The “Worship Group” under the care of Trenton Monthly Meeting invites you to join us on Sundays at 10 a.m. for forty-five minutes of unprogrammed, quiet reflection. The First Sunday of every month, at the conclusion, or “Rise of Meeting,” Friends join together in Ockanickon Hall for coffee and fellowship. Check the Facebook page for cancellations.
Quakers are members of the Religious Society of Friends, a faith that emerged as a new Christian denomination in England during a period of religious turmoil in the mid-1600’s and is practiced today in a variety of forms around the world. To members of this religion, the words “Quaker” and “Friend” mean the same thing.
It is difficult to write a description of Friends beliefs that would be acceptable to all the Quakers in the world today. However, Quakers all share common roots in a Christian movement that arose in England in the middle of the 17th Century. Today, it is generally true that all Friends still adhere to certain essential principles:
- a belief in the possibility of direct, unmediated communion with the Divine (historically expressed by George Fox in the statement, “Christ is come to teach his people himself”); and
- a commitment to living lives that outwardly attest to this inward experience.
Worship in the Quaker tradition is one of expectant silence and spoken ministry. The basis of Quaker worship is a conviction that there is something of the spirit of God in all of us. Meeting for Worship is one aspect of a discipline and belief, which permeates all we do. Sitting quietly in worship, Quakers seek the immediate sense of Divine leading and firsthand knowledge of that spirit.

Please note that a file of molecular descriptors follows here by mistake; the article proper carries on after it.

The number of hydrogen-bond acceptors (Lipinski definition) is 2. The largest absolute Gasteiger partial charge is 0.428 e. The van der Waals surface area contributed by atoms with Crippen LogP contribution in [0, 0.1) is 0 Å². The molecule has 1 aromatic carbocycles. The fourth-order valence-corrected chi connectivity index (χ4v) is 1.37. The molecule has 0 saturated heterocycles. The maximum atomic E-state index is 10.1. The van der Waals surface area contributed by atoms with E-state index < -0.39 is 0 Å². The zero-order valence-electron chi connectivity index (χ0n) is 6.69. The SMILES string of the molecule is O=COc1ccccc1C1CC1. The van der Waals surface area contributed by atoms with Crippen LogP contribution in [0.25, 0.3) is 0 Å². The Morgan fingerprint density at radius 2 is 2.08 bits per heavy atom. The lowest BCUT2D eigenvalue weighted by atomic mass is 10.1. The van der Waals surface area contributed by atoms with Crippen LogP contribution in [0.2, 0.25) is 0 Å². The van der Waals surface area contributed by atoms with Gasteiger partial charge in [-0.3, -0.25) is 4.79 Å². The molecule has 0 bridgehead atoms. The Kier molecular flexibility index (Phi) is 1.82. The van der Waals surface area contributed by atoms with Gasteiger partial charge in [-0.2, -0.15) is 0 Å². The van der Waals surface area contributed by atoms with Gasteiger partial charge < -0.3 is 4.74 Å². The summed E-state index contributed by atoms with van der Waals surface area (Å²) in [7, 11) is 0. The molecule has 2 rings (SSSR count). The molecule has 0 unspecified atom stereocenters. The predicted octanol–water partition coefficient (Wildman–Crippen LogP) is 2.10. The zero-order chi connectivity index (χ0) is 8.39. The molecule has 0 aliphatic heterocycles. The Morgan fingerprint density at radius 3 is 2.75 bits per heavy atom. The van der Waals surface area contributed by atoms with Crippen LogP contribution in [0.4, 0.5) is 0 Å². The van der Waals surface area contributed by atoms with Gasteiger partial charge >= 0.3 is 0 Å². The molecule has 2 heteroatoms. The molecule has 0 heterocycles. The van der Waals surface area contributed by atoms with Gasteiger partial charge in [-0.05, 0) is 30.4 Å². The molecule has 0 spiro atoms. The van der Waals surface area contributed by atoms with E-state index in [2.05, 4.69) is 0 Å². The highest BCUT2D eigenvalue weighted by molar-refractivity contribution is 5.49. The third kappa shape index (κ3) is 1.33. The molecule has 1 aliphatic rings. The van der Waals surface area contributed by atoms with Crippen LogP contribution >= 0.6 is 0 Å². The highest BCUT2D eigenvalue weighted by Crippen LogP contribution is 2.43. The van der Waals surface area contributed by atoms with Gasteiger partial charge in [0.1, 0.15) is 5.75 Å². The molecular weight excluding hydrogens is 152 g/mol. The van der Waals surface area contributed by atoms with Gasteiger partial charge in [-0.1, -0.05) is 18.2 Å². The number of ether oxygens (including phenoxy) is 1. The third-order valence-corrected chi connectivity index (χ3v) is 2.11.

Quakers believe that there is continuous revelation by God of Truth and Light. The Meeting for Worship should revolve around the efforts of the group to uncover the Light within, to share it, and to live by it.
The lack of a creed or clear description of Quaker beliefs has sometimes led to the misconception that Friends do not have beliefs or that one can believe anything and be a Friend. Most Quakers take the absence of a creed as an invitation and encouragement to exercise an extra measure of personal responsibility for the understanding and articulation of Quaker faith. Rather than rely on priests or professional theologians, each believer is encouraged to take seriously the personal disciplines associated with spiritual growth. Out of lives of reflection, prayer, faithfulness, and service flow the statements of belief, both in word and in deed. As there is no designated minister, those who are worshipping are all charged with the responsibility for participation. Anyone present may feel moved to speak, to share an insight, to pray, to praise. When someone speaks, each of those in attendance should listen with an open heart.
Sometimes, a Meeting that is completely silent also speaks well to the soul. Whether one is moved to speak or to worship in silence, what matters is that each of us be sensitive to the inner prompting that should be our guide.
Excerpt from Faith and Practice, 2002
… Careful listening to the Inward Teacher can lead to fresh openings: an in pouring … of love, insight, and interdependence. True listening can also bring the … worshipper to new and sometimes troubling perceptions, including clear leadings … that may be a source of pain and anxiety; yet it can also bring such wholeness of … heart that hard tasks can become a source of joy. Even when we worship torn … with our own pain or that of another, it is in worship that we discover new … strength for what faces us in our everyday lives.